What is the difference between a digital citizen and a digital leader? A good digital leader can be a digital citizen, but a digital citizen isn’t necessarily a digital leader.

Couros defines digital leadership as:

“Using the vast reach of technology (especially the use of social media) to improve the lives, well-being, and circumstances of others.” (From, Digital Leadership Defined)

Jennifer Casa-Todd interprets digital leadership as encouraging student to use technology and social media to make a difference in our world by empowering others who have no voice, addressing societal inequality, promoting important causes, learning and sharing, and being a more positive influence in the lives of others. By being a digital leader students from apathy to action becoming enlightened, empowered, empathetic, ethical, and engaged citizens.

Conceptual Foundations
Understanding the Conceptual Framework from Renewed Saskatchewan Curricula

Digital citizenship and leadership is embedded across all renewed Saskatchewan curricula through cross-curricular competencies and broad areas of learning. Just as citizenship and leadership is taught and modeled through the curriculum and broad areas of learning, Ribble’s nine elements of digital citizenship are intertwined and intermingled. Citizenship and leadership cannot be a one and done type of lesson. It must be embedded into your daily conversations, tasks, inquiries, and teachings.  This transformation from digital citizenship to digital leaders allows for critical thinking, collaboration, initiative, adaptability, communication, synthesis, curiosity, and imagination, which are essential skills in the Saskatchewan curriculum. Additionally, it achieves the goal of multiple literacies allowing students to construct knowledge, explore and interpret the world, express understandings, and communicate new meanings.

I must admit, I was feeling a lot like Claire, coming into the class feeling confident in my ability to teach and model digital citizenship, but as the weeks went on, I realized I had much to learn and many ares needing growth. I am now feeling renewed and refreshed my commitment to being a digital leader in my school. Teachers need to shift their view from the “I should…” to the “How can I?” thinking critically about how we can incorporate digital citizenship and leadership into our daily teachings. This past year I took on a new role as Teacher Librarian and part of the reason I did was so that I could take on more of a leadership role within the school. I am excited that the role of the Teacher Librarian is changing. TLs are no longer the keepers of information, but rather media specialists and educational leaders. TLs collaborate with other teachers to implement engaging and innovative technologies to improve student learning, engage students in inquiry based learning to help develop multiple literacies, and teach students how to use technology to find information and with the information the ability extract and synthesize it to formulate new meaning. Through my role as a TL I am able to be a leader in helping teachers model and teach the Saskatchewan Digital Citizenship Continuum from K-12, Ribble’s nine elements of digital citizenship, and RCSD’s Essential Skills of 21st Century Learning.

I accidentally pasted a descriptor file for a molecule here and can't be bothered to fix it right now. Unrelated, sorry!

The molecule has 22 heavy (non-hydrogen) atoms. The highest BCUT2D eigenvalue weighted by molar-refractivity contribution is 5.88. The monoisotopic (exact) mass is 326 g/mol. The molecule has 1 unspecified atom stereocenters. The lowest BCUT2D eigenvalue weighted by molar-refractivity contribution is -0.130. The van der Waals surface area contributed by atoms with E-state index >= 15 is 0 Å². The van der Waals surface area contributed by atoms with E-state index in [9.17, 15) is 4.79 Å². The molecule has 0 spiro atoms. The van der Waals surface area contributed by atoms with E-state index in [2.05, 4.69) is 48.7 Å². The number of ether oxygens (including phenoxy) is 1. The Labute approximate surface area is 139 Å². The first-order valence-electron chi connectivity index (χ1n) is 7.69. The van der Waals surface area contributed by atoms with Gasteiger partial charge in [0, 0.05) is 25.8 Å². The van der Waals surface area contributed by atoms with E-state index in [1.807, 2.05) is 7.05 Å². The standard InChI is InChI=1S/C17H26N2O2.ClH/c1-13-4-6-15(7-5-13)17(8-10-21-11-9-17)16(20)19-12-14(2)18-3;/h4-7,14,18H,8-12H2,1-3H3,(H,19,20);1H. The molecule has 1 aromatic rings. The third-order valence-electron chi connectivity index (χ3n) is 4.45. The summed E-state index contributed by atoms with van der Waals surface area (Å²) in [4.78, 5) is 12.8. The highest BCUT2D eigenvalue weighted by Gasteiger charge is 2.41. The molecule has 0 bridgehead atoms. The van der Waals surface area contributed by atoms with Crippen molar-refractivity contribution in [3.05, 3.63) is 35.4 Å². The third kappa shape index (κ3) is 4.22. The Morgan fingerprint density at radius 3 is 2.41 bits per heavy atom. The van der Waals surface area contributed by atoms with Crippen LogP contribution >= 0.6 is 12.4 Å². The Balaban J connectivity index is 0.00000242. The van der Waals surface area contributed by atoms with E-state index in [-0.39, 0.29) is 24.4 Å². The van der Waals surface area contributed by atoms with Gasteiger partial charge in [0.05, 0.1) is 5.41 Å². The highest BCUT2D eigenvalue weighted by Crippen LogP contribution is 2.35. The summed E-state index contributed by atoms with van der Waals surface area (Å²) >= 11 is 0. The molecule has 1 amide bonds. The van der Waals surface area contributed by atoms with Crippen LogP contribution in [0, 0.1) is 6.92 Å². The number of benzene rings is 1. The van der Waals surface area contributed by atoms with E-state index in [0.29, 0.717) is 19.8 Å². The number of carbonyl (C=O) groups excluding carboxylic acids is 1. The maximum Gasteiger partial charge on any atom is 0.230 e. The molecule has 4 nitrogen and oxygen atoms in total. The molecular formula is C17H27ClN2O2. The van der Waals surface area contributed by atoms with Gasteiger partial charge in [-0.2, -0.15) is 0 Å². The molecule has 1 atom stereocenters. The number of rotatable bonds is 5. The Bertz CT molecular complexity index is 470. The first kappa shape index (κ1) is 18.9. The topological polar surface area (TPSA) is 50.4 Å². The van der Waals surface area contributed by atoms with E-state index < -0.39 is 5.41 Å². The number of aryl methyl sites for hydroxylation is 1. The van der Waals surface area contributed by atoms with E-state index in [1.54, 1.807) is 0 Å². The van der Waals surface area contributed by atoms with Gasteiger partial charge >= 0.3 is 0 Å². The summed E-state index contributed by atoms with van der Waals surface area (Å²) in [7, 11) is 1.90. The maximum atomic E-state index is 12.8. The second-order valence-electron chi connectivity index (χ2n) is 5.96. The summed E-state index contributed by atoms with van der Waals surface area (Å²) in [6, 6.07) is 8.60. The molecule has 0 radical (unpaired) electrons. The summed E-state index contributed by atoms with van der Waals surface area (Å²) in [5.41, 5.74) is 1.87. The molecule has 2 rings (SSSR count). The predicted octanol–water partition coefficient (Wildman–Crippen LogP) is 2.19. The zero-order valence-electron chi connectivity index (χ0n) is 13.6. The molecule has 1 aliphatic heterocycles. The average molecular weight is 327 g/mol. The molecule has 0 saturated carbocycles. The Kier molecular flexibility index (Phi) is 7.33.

As an educator and future parent, I need to model digital citizenship and leadership in my own online identity. We are living in a world where everything we do is immortalized on the web, therefore what may be a silly mistake is no longer forgotten. Although I try to model engaged citizenship in unmediated publics as well, our presence in networked publics affects us in unique ways: Four properties—persistence, searchability, replicability, and scalability—and three dynamics—invisible audiences, collapsed contexts, and the blurring of public and private. As the context of our online identity is open to interpretation by others and is everlasting, it is extremely important to portray yourself the way you want to be remembered. With that being said, it is also important to model empathy and encourage our students, parents, administrators, and society to be empathetic to mistakes made online.

Parents of our students need guidance and reminders that although their children have grown up around technology, they are not automatically positive digital citizens. They still need to be taught how to be positive members of society both online and offline, they need constant reminders and conversations, and they need to be empathetic.

I will continue to be a digital leader in my school, my PLN, and family. My impact may be small to start, but hopefully by modeling my own leadership, I can make a difference and motivate a teacher, student, or family member to make a change and become a digital leader as well.

A world that directly impacts your offline identity as much as your online identity.

After viewing the documentary “The Sextortion of Amanda Todd” I was flabbergasted. I had heard of the story of Amanda Todd after her suicide and her YouTube video holding up handwritten notes regarding how one mistake she made online led to severe bullying both at school and online. However, I did not realize the extent of the story and the blackmail and extortion (sextortion) she experienced by online predators, also known as cappers.